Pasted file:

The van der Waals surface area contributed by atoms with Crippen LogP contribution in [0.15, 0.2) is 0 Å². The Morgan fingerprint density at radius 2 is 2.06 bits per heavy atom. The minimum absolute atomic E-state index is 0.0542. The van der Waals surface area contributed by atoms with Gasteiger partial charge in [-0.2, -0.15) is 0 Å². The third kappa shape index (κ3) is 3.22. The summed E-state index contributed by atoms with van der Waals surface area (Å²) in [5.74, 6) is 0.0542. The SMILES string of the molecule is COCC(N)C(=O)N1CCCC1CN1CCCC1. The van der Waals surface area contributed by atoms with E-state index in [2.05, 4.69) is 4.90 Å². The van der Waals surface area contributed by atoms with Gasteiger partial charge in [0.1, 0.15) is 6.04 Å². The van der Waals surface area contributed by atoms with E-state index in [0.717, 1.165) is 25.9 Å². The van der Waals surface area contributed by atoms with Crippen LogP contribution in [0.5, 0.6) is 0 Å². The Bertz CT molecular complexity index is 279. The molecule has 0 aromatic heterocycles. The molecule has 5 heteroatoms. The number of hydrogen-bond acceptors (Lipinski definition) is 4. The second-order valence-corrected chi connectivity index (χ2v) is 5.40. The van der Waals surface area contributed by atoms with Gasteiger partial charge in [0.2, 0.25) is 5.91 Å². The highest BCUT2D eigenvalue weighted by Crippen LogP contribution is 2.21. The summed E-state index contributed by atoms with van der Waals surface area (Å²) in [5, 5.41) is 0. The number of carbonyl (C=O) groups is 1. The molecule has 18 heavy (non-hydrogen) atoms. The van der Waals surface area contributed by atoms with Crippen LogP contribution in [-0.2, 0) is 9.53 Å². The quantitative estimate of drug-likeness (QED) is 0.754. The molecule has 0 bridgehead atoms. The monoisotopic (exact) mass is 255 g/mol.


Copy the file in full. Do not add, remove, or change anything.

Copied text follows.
The van der Waals surface area contributed by atoms with Crippen LogP contribution in [0.15, 0.2) is 0 Å². The Morgan fingerprint density at radius 2 is 2.06 bits per heavy atom. The minimum absolute atomic E-state index is 0.0542. The van der Waals surface area contributed by atoms with Gasteiger partial charge in [-0.2, -0.15) is 0 Å². The third kappa shape index (κ3) is 3.22. The summed E-state index contributed by atoms with van der Waals surface area (Å²) in [5.74, 6) is 0.0542. The SMILES string of the molecule is COCC(N)C(=O)N1CCCC1CN1CCCC1. The van der Waals surface area contributed by atoms with E-state index in [2.05, 4.69) is 4.90 Å². The van der Waals surface area contributed by atoms with Gasteiger partial charge in [0.1, 0.15) is 6.04 Å². The van der Waals surface area contributed by atoms with E-state index in [0.717, 1.165) is 25.9 Å². The van der Waals surface area contributed by atoms with Crippen LogP contribution in [0.5, 0.6) is 0 Å². The Bertz CT molecular complexity index is 279. The molecule has 0 aromatic heterocycles. The molecule has 5 heteroatoms. The number of hydrogen-bond acceptors (Lipinski definition) is 4. The second-order valence-corrected chi connectivity index (χ2v) is 5.40. The van der Waals surface area contributed by atoms with Gasteiger partial charge in [0.2, 0.25) is 5.91 Å². The highest BCUT2D eigenvalue weighted by Crippen LogP contribution is 2.21. The summed E-state index contributed by atoms with van der Waals surface area (Å²) in [5, 5.41) is 0. The number of carbonyl (C=O) groups is 1. The molecule has 18 heavy (non-hydrogen) atoms. The van der Waals surface area contributed by atoms with Crippen LogP contribution in [-0.2, 0) is 9.53 Å². The quantitative estimate of drug-likeness (QED) is 0.754. The molecule has 0 bridgehead atoms. The monoisotopic (exact) mass is 255 g/mol.